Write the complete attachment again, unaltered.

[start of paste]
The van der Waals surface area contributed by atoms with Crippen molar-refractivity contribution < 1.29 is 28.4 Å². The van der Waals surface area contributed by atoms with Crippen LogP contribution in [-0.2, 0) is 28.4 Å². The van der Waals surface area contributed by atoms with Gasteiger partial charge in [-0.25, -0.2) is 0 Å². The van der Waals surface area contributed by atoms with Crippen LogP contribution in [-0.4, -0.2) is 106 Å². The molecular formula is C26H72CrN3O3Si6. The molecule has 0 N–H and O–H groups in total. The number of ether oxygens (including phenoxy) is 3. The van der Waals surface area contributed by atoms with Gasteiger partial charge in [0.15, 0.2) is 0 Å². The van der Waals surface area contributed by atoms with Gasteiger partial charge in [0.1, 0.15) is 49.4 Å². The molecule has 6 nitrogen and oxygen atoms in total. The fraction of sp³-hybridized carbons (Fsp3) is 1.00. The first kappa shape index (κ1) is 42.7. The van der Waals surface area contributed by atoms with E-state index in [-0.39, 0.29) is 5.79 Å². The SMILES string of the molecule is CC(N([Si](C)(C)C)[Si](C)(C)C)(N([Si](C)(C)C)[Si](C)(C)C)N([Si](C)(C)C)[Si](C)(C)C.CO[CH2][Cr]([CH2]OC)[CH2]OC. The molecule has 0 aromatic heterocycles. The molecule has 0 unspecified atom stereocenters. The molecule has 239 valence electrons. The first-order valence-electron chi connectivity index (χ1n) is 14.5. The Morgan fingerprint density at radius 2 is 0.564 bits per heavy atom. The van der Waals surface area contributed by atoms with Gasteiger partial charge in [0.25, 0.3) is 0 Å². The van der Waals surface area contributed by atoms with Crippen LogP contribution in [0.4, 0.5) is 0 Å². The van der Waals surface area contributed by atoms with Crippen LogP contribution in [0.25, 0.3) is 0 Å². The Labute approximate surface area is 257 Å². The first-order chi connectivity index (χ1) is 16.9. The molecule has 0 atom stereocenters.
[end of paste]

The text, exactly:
The van der Waals surface area contributed by atoms with Crippen molar-refractivity contribution < 1.29 is 28.4 Å². The van der Waals surface area contributed by atoms with Crippen LogP contribution in [-0.2, 0) is 28.4 Å². The van der Waals surface area contributed by atoms with Gasteiger partial charge in [-0.25, -0.2) is 0 Å². The van der Waals surface area contributed by atoms with Crippen LogP contribution in [-0.4, -0.2) is 106 Å². The molecular formula is C26H72CrN3O3Si6. The molecule has 0 N–H and O–H groups in total. The number of ether oxygens (including phenoxy) is 3. The van der Waals surface area contributed by atoms with Gasteiger partial charge in [0.15, 0.2) is 0 Å². The van der Waals surface area contributed by atoms with Gasteiger partial charge in [0.1, 0.15) is 49.4 Å². The molecule has 6 nitrogen and oxygen atoms in total. The fraction of sp³-hybridized carbons (Fsp3) is 1.00. The first kappa shape index (κ1) is 42.7. The van der Waals surface area contributed by atoms with E-state index in [-0.39, 0.29) is 5.79 Å². The SMILES string of the molecule is CC(N([Si](C)(C)C)[Si](C)(C)C)(N([Si](C)(C)C)[Si](C)(C)C)N([Si](C)(C)C)[Si](C)(C)C.CO[CH2][Cr]([CH2]OC)[CH2]OC. The molecule has 0 aromatic heterocycles. The molecule has 0 unspecified atom stereocenters. The molecule has 239 valence electrons. The first-order valence-electron chi connectivity index (χ1n) is 14.5. The Morgan fingerprint density at radius 2 is 0.564 bits per heavy atom. The van der Waals surface area contributed by atoms with Gasteiger partial charge in [0.25, 0.3) is 0 Å². The van der Waals surface area contributed by atoms with Crippen LogP contribution in [0.4, 0.5) is 0 Å². The van der Waals surface area contributed by atoms with Crippen LogP contribution in [0.25, 0.3) is 0 Å². The Labute approximate surface area is 257 Å². The first-order chi connectivity index (χ1) is 16.9. The molecule has 0 atom stereocenters.